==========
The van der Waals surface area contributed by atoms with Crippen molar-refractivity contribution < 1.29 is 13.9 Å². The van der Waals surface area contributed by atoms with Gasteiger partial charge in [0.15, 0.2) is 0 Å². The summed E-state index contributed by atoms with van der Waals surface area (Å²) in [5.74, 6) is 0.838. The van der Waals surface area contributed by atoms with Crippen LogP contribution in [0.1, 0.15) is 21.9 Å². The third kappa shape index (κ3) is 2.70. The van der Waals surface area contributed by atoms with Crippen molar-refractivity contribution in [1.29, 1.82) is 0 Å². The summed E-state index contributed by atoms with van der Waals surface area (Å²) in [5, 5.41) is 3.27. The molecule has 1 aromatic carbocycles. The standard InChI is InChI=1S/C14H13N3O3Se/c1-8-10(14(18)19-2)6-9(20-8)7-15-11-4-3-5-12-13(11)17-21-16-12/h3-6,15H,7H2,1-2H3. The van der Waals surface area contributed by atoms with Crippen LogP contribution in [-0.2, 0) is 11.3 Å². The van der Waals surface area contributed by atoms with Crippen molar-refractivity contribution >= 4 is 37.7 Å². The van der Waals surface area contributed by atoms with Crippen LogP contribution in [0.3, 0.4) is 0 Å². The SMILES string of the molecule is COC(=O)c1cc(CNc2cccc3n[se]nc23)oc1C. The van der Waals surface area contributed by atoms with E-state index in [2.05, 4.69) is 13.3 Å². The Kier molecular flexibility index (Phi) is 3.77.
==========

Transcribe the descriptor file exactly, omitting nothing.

The van der Waals surface area contributed by atoms with Crippen molar-refractivity contribution < 1.29 is 13.9 Å². The van der Waals surface area contributed by atoms with Gasteiger partial charge in [0.15, 0.2) is 0 Å². The summed E-state index contributed by atoms with van der Waals surface area (Å²) in [5.74, 6) is 0.838. The van der Waals surface area contributed by atoms with Crippen LogP contribution in [0.1, 0.15) is 21.9 Å². The third kappa shape index (κ3) is 2.70. The van der Waals surface area contributed by atoms with Crippen molar-refractivity contribution in [1.29, 1.82) is 0 Å². The summed E-state index contributed by atoms with van der Waals surface area (Å²) in [5, 5.41) is 3.27. The molecule has 1 aromatic carbocycles. The standard InChI is InChI=1S/C14H13N3O3Se/c1-8-10(14(18)19-2)6-9(20-8)7-15-11-4-3-5-12-13(11)17-21-16-12/h3-6,15H,7H2,1-2H3. The van der Waals surface area contributed by atoms with Crippen LogP contribution in [-0.2, 0) is 11.3 Å². The van der Waals surface area contributed by atoms with Crippen molar-refractivity contribution >= 4 is 37.7 Å². The van der Waals surface area contributed by atoms with Crippen LogP contribution in [0.3, 0.4) is 0 Å². The SMILES string of the molecule is COC(=O)c1cc(CNc2cccc3n[se]nc23)oc1C. The van der Waals surface area contributed by atoms with E-state index in [2.05, 4.69) is 13.3 Å². The Kier molecular flexibility index (Phi) is 3.77.